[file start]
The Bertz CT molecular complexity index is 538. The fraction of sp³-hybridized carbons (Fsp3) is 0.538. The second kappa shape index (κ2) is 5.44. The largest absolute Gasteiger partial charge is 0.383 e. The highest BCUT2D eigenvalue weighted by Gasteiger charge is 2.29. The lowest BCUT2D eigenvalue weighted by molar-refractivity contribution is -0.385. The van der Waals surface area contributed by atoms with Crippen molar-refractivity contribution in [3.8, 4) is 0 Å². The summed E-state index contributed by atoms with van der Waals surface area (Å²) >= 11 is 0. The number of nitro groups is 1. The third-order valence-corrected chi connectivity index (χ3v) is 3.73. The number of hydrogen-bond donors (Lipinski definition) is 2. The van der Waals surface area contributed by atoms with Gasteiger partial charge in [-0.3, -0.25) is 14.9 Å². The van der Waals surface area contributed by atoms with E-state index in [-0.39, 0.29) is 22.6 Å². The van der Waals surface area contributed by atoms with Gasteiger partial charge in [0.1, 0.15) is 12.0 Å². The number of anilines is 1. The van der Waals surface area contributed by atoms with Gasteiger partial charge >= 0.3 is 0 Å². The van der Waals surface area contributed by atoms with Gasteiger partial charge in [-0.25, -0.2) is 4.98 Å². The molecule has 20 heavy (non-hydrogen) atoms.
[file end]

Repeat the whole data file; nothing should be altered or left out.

The Bertz CT molecular complexity index is 538. The fraction of sp³-hybridized carbons (Fsp3) is 0.538. The second kappa shape index (κ2) is 5.44. The largest absolute Gasteiger partial charge is 0.383 e. The highest BCUT2D eigenvalue weighted by Gasteiger charge is 2.29. The lowest BCUT2D eigenvalue weighted by molar-refractivity contribution is -0.385. The van der Waals surface area contributed by atoms with Crippen molar-refractivity contribution in [3.8, 4) is 0 Å². The summed E-state index contributed by atoms with van der Waals surface area (Å²) >= 11 is 0. The number of nitro groups is 1. The third-order valence-corrected chi connectivity index (χ3v) is 3.73. The number of hydrogen-bond donors (Lipinski definition) is 2. The van der Waals surface area contributed by atoms with Gasteiger partial charge in [-0.3, -0.25) is 14.9 Å². The van der Waals surface area contributed by atoms with E-state index in [-0.39, 0.29) is 22.6 Å². The van der Waals surface area contributed by atoms with Gasteiger partial charge in [0.1, 0.15) is 12.0 Å². The number of anilines is 1. The van der Waals surface area contributed by atoms with Gasteiger partial charge >= 0.3 is 0 Å². The van der Waals surface area contributed by atoms with Gasteiger partial charge in [-0.25, -0.2) is 4.98 Å². The molecule has 20 heavy (non-hydrogen) atoms.